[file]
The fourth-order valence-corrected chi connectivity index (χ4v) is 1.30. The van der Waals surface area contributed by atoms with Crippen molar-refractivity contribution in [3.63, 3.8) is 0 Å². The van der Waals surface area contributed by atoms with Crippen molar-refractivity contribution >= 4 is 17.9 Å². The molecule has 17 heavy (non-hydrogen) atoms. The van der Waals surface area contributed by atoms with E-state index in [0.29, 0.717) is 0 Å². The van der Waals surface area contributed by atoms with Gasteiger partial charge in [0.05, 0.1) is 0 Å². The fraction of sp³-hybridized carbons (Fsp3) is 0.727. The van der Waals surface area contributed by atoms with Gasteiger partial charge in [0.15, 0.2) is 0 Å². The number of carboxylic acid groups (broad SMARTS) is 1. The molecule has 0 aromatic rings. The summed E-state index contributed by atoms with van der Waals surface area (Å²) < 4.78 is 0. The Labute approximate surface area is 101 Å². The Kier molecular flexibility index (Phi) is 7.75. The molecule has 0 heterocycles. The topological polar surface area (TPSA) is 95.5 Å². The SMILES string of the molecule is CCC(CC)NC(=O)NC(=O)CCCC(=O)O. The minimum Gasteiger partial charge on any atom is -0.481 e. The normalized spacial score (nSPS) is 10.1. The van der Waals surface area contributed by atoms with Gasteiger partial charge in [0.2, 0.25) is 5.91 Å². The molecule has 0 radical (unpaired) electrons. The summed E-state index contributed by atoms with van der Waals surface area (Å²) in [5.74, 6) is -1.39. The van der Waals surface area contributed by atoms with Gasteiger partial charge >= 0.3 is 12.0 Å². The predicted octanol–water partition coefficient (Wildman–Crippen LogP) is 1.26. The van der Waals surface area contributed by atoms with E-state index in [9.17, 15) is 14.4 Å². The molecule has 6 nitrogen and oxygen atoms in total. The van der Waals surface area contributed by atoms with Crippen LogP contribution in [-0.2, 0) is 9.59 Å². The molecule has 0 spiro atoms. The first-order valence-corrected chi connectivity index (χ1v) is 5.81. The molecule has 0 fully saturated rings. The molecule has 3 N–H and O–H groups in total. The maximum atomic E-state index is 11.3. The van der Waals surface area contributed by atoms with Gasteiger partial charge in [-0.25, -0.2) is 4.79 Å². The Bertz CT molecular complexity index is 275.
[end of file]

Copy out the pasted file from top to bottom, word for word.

The fourth-order valence-corrected chi connectivity index (χ4v) is 1.30. The van der Waals surface area contributed by atoms with Crippen molar-refractivity contribution in [3.63, 3.8) is 0 Å². The van der Waals surface area contributed by atoms with Crippen molar-refractivity contribution >= 4 is 17.9 Å². The molecule has 17 heavy (non-hydrogen) atoms. The van der Waals surface area contributed by atoms with E-state index in [0.29, 0.717) is 0 Å². The van der Waals surface area contributed by atoms with Gasteiger partial charge in [0.05, 0.1) is 0 Å². The fraction of sp³-hybridized carbons (Fsp3) is 0.727. The van der Waals surface area contributed by atoms with Gasteiger partial charge in [0.15, 0.2) is 0 Å². The number of carboxylic acid groups (broad SMARTS) is 1. The molecule has 0 aromatic rings. The summed E-state index contributed by atoms with van der Waals surface area (Å²) < 4.78 is 0. The Labute approximate surface area is 101 Å². The Kier molecular flexibility index (Phi) is 7.75. The molecule has 0 heterocycles. The topological polar surface area (TPSA) is 95.5 Å². The SMILES string of the molecule is CCC(CC)NC(=O)NC(=O)CCCC(=O)O. The minimum Gasteiger partial charge on any atom is -0.481 e. The normalized spacial score (nSPS) is 10.1. The van der Waals surface area contributed by atoms with Gasteiger partial charge in [0.2, 0.25) is 5.91 Å². The molecule has 0 radical (unpaired) electrons. The summed E-state index contributed by atoms with van der Waals surface area (Å²) in [5.74, 6) is -1.39. The van der Waals surface area contributed by atoms with Gasteiger partial charge >= 0.3 is 12.0 Å². The predicted octanol–water partition coefficient (Wildman–Crippen LogP) is 1.26. The van der Waals surface area contributed by atoms with E-state index in [9.17, 15) is 14.4 Å². The molecule has 6 nitrogen and oxygen atoms in total. The van der Waals surface area contributed by atoms with Crippen LogP contribution in [-0.2, 0) is 9.59 Å². The molecule has 0 spiro atoms. The first-order valence-corrected chi connectivity index (χ1v) is 5.81. The molecule has 0 fully saturated rings. The molecule has 3 N–H and O–H groups in total. The maximum atomic E-state index is 11.3. The van der Waals surface area contributed by atoms with Gasteiger partial charge in [-0.25, -0.2) is 4.79 Å². The Bertz CT molecular complexity index is 275.